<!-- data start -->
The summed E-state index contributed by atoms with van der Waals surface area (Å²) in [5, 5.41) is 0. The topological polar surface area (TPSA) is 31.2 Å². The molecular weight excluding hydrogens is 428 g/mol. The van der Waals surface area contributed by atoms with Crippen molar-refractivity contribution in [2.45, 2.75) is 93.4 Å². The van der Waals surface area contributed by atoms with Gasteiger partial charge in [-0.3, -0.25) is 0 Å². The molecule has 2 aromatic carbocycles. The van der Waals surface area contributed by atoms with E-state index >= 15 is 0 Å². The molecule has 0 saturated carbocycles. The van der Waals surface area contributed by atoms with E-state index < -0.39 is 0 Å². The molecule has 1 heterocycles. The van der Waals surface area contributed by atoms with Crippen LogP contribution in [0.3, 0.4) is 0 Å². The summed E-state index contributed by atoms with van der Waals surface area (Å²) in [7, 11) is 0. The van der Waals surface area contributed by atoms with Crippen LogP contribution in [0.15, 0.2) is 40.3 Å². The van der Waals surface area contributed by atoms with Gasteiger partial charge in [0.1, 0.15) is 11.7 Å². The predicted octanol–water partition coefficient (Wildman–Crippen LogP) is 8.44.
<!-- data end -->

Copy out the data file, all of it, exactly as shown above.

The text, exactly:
The summed E-state index contributed by atoms with van der Waals surface area (Å²) in [5, 5.41) is 0. The topological polar surface area (TPSA) is 31.2 Å². The molecular weight excluding hydrogens is 428 g/mol. The van der Waals surface area contributed by atoms with Crippen molar-refractivity contribution in [2.45, 2.75) is 93.4 Å². The van der Waals surface area contributed by atoms with Gasteiger partial charge in [-0.3, -0.25) is 0 Å². The molecule has 2 aromatic carbocycles. The van der Waals surface area contributed by atoms with E-state index >= 15 is 0 Å². The molecule has 0 saturated carbocycles. The van der Waals surface area contributed by atoms with E-state index < -0.39 is 0 Å². The molecule has 1 heterocycles. The van der Waals surface area contributed by atoms with Crippen LogP contribution in [0.3, 0.4) is 0 Å². The summed E-state index contributed by atoms with van der Waals surface area (Å²) in [7, 11) is 0. The van der Waals surface area contributed by atoms with Crippen LogP contribution in [0.15, 0.2) is 40.3 Å². The van der Waals surface area contributed by atoms with Gasteiger partial charge in [0.1, 0.15) is 11.7 Å². The predicted octanol–water partition coefficient (Wildman–Crippen LogP) is 8.44.